Early Adopters Take NYC Bike-Share for a Spin

Lower East Side residents Tom Cole, left, and Stephen Donovan, right, unlock their first bike-share bikes on Allen Street. Photo: Stephen Miller

Today, New Yorkers turned out under sunny skies to try out bike-share for the first time. Citi Bike went live at 11:00 a.m., but a few New Yorkers discovered that their keys were working at some stations before the official start time this morning. By noon, it was easy to spot people pedaling bright blue bikes without being on the lookout for them.

Opening day hasn’t been without hiccups: Bike availability data has been offline since the system launched this morning, leaving mobile applications rendering empty maps. Although the Citi Bike website is not displaying stations right now, DOT’s map will help you find the nearest bike-share station today. While bike availability information is unlikely to be a serious issue on the first day users try out the system, knowing how many bikes and docks are open will be essential info as more people use Citi Bike.

On the last day of a holiday weekend, though, the bike-share users I spoke to were simply enjoying the system. Josh Watson used his first bike-share ride this morning to go from his home in Fort Greene to the gym in Brooklyn Heights. “I like the fact that I can take it to work in the morning and not take it home if I don’t want to,” he said, contrasting it to riding a personal bike. “It’s much more flexible.”

Chris McNally of Crown Heights, who won her Citi Bike membership in a silent auction at last September’s fundraiser for Streetsblog and Streetfilms, also cited the program’s convenience. “I take the train into Manhattan at least once a week, but then I’m always sorry I don’t have my bike. To get east-west is a big problem,” she said.

Vinegar Hill resident Anton Dudley was taking his first bike-share ride on York Street. “We don’t have bike storage in our building,” he said, adding that he last rode a bike five years ago. “I’m very excited, actually. We’re just going to get a helmet right now.”

On the Lower East Side, Tom Cole was checking out a bike on Allen Street. He said the bike he owned was stolen recently. “I live in a third-floor walk-up, so I was excited about this because I don’t have to worry about parking a bike on the street,” he said.

Ivy Whitehead rode her own bike from her home in East Flatbush to DUMBO to try out bike-share this morning. Before moving back to her native Brooklyn, Whitehead lived in Paris. “I didn’t understand why they didn’t have it here,” she said. “It’s about time.”

  • Ben Kintisch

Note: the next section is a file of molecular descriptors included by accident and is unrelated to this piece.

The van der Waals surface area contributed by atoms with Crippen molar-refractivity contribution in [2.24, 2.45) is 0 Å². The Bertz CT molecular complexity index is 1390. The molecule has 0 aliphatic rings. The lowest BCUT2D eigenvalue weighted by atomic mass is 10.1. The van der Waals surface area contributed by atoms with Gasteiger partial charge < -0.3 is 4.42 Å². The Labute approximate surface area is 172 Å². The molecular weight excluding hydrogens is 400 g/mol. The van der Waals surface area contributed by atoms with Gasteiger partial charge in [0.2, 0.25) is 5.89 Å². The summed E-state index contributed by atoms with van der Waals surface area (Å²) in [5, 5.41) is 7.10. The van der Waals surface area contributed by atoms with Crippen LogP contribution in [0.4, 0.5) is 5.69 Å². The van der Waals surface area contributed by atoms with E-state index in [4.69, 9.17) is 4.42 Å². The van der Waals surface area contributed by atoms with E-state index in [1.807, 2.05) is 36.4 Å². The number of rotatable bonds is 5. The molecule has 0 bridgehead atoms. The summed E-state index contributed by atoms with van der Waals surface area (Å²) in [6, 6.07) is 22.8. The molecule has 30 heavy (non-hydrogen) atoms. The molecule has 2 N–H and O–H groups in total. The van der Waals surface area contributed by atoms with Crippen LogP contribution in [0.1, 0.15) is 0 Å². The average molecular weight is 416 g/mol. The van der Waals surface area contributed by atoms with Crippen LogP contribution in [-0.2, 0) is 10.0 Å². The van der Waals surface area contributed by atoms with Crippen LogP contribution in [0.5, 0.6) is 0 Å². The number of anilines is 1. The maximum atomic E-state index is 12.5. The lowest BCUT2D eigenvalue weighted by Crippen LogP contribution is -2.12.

I had a great day with the bikes. One tip though: when you dock the bikes you have to slam it in like you mean it!

  • Bronxite

    Noticed a lot of people sitting on the docked bikes in the Village tonight (or running through the peddles). I hope they are durable enough to handle that kind of abuse. I never saw that in other cities (DC, Miami)

  • AdamDZ

    Major fail. Can’t reset the passwd from the website. Have to call. WTF? This isn’t the 80s CitiBike. I can’t suddenly log in, so I can’t activate my key. I have been trying to call since Sunday. This morning I have been on the phone for over 15 minutes.

  • Anonymous

    I also had some trouble because I forgot my password (their password requirements are so stupidly restrictive that I had to invent such an contorted password that I couldn’t remember). I tried to reset it to no avail; I wasn’t even sure what my username was, and what surprised me the most was that not only do you have to remember the answer to your “secret question” but you have to remember the question too. (I suppose you could try to answer all possible questions, but then I worry the system might lock you out due to too many unsuccessful attempts.)

    What saved me in the end was that I went to their “create new account” screen to look at the stupid password requirements, and asked myself “what password would I make up to fulfill all these requirements?”, tried that password, and it worked! (Turns out I did remember my username correctly.)

    My problem was that I’ve mostly given up on passwords and have come to rely on “reset password” nearly every time I have to log in to a website that I use only infrequently. I don’t expect to log in to citibikenyc.com that often.

    My suggestion: write the password down or use software that remembers it for you.

  • Anonymous

    I had the passwd written down. It just no longer works. I eventually got through after combined 30+ minutes of waiting on hold and got disconnected. I get busy signal most of the time. Why can’t they have a reset link on the website is totally beyond me. This is a fail.

  • Anonymous

    Yay! FInally got through and had my key activated. I took a bike for a spin, no problems. They’re slow, very low gearing, but soft and comfortable, except the seat was tilted too far forward for my liking, but it was a minor issue. Brakes are adequate and shifts just fine. I’ll probably take it for a longer ride for lunch.


Taking Citi Bike for a Test Ride

With Citi Bike set to launch later this spring, the long wait for bike-share in New York City is almost over. But I couldn’t bring myself to wait an instant longer, so recently I headed over to the Brooklyn Navy Yard to try out some Citi Bikes. A small network of bike-share stations has been […]